Castro enlists Cuba's young in war on corruption
Published: November 29 2005 02:00 | Last updated: November 29 2005 02:00
The campaign is part of a broader effort, government sources say, to make effective use of increased resources flowing into the country from generous Venezuelan energy financing and payment for medical services, as well as Chinesesoft trade and development credits.
The first target of the campaign – dubbed “Operation July 26” after Mr Castro’s movement in the late 1950s that outflanked the Communist party and brought him to power – has been the country’s fuel distribution system.
Thousands of student-age youths have taken over petrol stations and started working in refineries and riding in fuel trucks tomonitor an industry where up to half of this precious resource was being stolen, according to receipts since the take-over began a month ago.
Cuba registered its first balance of payments surplus since 1989 last year, and expects another surplus this year, despite an increase of more than 30 per cent in imports.
“We need to get back to a situation where the state pays a wage that can meet basic needs and in proportion to what one contributes to society,” says Anicia Garcia, head of Havana University’s Center for the Study of the Cuban Economy.
She points out that state salaries and pensions have increased on average by more than 20 per cent this year and that there are more consumer goods, mainly imported household appliances, and food available.
“We are taking advantage of the better situation to deal with the social problems that appeared during the crisis that came with the end of the Soviet Union. For example, that one could do better not working than working, or as a hotel bellboy or gas station attendant make more than a brain surgeon,” she said.
The Communist party launched an assault two years ago on “corruption and illegalities” within its ranks and the state administration as it recentralised economic activity and control over hard currency after what it characterised as “liberal errors” in the 1990s.
Bureaucratic corruption and a booming black market are nothing new in state-run economies like Cuba’s, but Mr Castro said recently that market-oriented reforms such as decentralisation, authorisation of small private initiatives and circulation of the dollar alongside the peso, among other emergency measures taken after European communism’s collapse, “increased these ills to the point where they have taken on a certain massive character . . . and inequality has grown”.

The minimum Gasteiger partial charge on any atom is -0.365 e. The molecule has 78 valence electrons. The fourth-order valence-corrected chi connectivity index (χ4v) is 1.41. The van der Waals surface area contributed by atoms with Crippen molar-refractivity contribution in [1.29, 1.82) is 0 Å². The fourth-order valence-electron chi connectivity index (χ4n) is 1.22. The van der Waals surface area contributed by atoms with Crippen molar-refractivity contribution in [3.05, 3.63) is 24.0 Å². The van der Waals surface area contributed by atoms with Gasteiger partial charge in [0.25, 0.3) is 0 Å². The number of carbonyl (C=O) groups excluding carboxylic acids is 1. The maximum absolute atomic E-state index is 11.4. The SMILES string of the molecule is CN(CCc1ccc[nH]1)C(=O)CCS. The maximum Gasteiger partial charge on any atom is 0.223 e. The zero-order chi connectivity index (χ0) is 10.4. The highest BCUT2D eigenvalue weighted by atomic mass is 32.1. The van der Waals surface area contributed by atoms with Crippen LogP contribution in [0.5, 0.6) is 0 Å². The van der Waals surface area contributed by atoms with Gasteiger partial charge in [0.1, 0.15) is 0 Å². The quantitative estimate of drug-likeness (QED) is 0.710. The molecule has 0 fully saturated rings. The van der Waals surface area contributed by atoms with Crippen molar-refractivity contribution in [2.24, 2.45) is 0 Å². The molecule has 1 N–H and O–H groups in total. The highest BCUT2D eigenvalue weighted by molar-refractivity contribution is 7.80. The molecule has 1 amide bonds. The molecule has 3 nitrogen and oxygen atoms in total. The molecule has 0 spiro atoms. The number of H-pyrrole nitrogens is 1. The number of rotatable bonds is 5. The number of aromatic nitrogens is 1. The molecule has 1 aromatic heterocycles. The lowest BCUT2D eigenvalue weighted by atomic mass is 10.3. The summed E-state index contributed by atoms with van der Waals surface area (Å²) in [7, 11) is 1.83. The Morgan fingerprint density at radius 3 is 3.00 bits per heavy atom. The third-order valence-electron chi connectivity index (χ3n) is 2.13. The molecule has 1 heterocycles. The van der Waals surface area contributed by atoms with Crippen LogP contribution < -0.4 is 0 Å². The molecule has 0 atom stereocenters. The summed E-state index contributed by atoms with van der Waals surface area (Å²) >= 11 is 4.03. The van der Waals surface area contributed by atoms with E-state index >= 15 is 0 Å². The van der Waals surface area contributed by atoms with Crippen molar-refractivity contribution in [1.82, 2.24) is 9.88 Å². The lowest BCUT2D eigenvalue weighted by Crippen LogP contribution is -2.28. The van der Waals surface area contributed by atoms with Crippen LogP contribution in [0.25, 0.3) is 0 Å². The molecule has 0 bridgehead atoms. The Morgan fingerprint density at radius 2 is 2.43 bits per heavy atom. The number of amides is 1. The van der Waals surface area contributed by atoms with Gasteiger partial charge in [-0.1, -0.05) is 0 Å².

Mr Castro said he was mobilising 26,000 young social workers to fight fora purer society and would mobilise more than 100,000 social workers and university students if needed, threatening to drag corrupt officials out in public.
Oscar Espinosa, an economist recently released from prison after serving time for dissident activities, said the current campaign would simply create more hardship and more illegal activity. “What we need here is market reform, like in China or Vietnam. By returning to command economics and repression, they are simply throwing gas on the fire,” he said.
Raul Castro, the defence minister and second in the Cuban hierarchy after his older brother Fidel, is reported to have told party officials 18 months ago: “Corruption will always be with us, but we must keep it at our ankles and never allow it to rise to our necks.”
But the drive apparently made little progress, and the military was forced to take over operations at the port of Havana in September to handle increased imports and stop theft by port workers and truckers.
“In this battle againstvice, nobody will be spared,” Fidel Castro said in a recent speech, apparently taking over the campaign fromhis brother. “Either we defeat all these deviations and make our revolution strong, or the revolution dies.”
He blamed the “new rich” for Cuba’s social ills, without defining who they were, except that they had access to hard currency.
The Cuban leader said social workers were organising cells in neighbourhoods to fight corruption and illegalities, much as his movement did in the 1950s during the revolution.
“What you have here is a classic Chinese-style, anti-rightist campaign of Mao’s days,” a foreign banker said.
Young people have also fanned out to bakeries, checking how many rolls are needed to meet a neighbourhood quota, then adjusting wheat and other deliveries accordingly. Neighbourhood pharmacies, dollar shops and eating places are rumoured to be next on the list.
Busloads of young people, armed with clipboards and energy-saving light bulbs, have appeared in some neighbourhoods as part of an energy-saving drive that includes stiff increases in prices. They hand out the bulbs while taking a census of the electrical appliances in each home, which they then characterise as well off, normal or poor – raising fears in the former that they are being classified as the “new rich”.